Some environmental factors that influence the growth of Arcto-Norwegian cod from the early juvenile to the adult stage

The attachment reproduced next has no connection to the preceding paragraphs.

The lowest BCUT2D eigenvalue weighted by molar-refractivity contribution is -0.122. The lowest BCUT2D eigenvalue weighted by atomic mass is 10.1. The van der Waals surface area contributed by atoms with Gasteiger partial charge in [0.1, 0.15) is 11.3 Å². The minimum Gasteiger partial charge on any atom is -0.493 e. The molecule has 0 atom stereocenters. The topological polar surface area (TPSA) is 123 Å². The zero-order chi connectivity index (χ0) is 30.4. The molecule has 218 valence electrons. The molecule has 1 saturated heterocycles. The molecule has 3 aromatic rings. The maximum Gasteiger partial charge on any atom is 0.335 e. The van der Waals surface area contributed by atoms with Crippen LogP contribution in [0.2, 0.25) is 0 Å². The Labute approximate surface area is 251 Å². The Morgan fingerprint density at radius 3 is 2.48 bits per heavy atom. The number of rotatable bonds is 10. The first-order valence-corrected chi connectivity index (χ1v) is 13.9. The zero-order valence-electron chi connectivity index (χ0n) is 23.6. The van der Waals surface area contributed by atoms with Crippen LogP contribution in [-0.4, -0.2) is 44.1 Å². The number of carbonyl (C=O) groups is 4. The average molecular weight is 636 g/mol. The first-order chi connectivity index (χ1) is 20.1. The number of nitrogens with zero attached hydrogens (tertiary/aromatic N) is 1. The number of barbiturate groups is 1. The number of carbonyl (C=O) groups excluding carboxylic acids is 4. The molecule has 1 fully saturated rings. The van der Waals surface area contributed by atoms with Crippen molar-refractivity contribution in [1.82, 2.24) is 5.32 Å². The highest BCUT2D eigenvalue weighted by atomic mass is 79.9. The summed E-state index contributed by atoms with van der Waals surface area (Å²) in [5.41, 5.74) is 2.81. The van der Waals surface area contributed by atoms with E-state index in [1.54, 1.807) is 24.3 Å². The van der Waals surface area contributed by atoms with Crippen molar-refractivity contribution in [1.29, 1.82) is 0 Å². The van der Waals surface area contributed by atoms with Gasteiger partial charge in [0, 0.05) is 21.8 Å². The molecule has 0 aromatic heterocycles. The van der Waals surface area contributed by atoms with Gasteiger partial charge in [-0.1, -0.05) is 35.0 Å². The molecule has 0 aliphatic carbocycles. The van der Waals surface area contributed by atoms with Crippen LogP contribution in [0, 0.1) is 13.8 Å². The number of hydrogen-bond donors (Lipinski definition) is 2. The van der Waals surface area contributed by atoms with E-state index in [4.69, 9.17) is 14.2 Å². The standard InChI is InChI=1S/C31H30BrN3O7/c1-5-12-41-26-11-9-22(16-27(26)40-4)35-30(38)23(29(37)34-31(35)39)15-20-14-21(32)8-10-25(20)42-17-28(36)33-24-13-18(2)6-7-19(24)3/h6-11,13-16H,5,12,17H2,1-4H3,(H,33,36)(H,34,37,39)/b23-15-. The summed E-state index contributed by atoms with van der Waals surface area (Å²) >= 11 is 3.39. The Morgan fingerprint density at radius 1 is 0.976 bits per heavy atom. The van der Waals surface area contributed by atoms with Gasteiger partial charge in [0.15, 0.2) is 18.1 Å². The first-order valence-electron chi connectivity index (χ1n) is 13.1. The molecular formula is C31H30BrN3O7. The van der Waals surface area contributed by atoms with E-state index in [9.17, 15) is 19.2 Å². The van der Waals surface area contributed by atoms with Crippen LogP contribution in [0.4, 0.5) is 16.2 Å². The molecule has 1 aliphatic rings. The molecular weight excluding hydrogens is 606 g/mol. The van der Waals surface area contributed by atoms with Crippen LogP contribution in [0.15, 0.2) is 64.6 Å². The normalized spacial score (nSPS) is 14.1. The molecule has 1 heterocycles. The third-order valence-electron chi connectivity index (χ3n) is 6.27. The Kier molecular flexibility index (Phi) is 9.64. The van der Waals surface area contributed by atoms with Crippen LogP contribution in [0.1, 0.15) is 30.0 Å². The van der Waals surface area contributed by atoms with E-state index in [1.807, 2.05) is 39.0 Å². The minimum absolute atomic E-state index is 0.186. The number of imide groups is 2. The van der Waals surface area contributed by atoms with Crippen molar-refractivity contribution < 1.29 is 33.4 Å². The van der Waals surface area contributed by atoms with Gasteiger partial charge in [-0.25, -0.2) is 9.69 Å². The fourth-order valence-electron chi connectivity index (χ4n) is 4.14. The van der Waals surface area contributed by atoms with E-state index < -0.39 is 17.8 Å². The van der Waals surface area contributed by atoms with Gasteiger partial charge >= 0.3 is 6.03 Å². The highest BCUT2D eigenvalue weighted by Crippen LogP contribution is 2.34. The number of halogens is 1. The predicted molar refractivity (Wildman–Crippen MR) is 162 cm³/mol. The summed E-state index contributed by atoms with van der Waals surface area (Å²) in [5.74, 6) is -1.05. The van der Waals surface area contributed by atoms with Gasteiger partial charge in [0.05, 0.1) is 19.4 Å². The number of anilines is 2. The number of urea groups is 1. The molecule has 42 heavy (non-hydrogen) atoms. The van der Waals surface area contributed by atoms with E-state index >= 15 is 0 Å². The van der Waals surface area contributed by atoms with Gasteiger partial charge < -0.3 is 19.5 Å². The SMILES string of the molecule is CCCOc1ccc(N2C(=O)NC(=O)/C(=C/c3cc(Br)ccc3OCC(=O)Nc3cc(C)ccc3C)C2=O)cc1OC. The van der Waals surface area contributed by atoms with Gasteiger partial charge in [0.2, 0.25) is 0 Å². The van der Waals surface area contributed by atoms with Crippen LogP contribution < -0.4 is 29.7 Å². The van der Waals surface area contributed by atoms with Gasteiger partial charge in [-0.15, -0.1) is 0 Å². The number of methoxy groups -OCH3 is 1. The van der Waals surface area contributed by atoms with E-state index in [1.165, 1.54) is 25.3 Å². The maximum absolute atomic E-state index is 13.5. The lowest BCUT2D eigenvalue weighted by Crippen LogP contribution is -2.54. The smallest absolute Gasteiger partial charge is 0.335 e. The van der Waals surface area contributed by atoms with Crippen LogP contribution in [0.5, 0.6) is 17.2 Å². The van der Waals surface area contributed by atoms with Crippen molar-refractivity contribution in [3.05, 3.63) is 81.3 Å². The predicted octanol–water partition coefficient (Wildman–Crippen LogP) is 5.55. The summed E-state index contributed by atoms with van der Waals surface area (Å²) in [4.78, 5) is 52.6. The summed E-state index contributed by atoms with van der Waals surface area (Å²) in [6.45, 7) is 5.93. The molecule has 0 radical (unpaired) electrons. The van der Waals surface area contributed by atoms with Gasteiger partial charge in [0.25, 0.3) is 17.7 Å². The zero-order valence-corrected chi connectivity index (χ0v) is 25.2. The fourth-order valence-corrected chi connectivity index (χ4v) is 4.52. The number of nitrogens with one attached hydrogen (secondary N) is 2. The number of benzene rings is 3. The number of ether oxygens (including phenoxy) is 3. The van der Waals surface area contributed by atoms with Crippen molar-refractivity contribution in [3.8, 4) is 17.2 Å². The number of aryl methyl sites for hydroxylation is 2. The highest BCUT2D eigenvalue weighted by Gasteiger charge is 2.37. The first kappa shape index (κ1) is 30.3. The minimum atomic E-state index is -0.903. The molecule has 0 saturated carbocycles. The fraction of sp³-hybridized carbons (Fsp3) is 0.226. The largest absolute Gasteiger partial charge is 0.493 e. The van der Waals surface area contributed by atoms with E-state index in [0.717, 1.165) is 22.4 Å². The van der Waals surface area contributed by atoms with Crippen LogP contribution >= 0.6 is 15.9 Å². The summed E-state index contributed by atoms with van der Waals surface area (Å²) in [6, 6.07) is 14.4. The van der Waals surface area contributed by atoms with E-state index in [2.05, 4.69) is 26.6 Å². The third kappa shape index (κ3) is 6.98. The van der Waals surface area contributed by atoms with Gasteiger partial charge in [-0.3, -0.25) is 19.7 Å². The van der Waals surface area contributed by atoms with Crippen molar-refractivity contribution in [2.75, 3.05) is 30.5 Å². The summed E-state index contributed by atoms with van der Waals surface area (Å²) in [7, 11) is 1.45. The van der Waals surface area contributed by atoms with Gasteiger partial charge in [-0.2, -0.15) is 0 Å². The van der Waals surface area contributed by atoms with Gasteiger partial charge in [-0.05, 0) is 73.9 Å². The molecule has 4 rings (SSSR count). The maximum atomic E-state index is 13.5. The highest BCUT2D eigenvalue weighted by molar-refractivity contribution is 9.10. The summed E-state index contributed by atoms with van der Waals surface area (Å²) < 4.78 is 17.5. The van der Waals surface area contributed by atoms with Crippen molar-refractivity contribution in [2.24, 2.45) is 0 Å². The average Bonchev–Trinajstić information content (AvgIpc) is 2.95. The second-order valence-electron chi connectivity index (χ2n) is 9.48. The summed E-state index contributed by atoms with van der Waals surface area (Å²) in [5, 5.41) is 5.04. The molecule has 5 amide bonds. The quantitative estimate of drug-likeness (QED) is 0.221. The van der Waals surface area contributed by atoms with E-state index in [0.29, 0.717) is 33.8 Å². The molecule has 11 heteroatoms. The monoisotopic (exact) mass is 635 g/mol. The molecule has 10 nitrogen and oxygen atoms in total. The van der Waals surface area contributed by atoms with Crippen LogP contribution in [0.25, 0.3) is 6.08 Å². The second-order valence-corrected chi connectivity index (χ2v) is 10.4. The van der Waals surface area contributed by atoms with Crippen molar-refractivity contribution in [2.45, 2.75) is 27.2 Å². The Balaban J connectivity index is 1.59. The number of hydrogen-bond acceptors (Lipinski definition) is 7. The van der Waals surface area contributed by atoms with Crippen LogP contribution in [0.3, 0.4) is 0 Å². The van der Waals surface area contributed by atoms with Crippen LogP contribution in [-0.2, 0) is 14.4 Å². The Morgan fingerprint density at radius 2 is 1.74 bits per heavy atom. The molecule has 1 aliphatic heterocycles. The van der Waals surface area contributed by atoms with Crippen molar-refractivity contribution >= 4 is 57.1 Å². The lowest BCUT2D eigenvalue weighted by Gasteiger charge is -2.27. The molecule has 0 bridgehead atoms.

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A high growth rate for Arcto-Norwegian cod (Gadus morhua L.) in the Barents Sea and adjacent areas from the larval stage to the 0-group stage enhances survival and ultimately recruitment to the fishery. However, it appears that relatively high growth rates for a cohort through the 0-group stage are not continued as the cohort ages. Based on survey data, there is a negative, though not significant, correlation between a cohort’s average length at the 0-group stage and its average length as 1 year olds and a significant negative correlation between the average length at the 0-group stage and its average length at ages 2 through 9. It appears that the reason for this slowing of growth is that a strong inflow of warm, prey-rich Atlantic water into the Barents Sea from the Norwegian Sea provides favorable conditions for growth a”nl’d hence survival of the cod larvae and juveniles. But this same strong inflow cakes a proportion of the cohort farther to the east in the Barents Sea, where the bottom water is colder than in the west. Thus the young settled cod experience colder conditions, which slows their growth, than those cohorts that have a more westerly settlement, and this slow growth before age 2 appears to be the reason for the cohort’s relatively smaller mean length at older ages.
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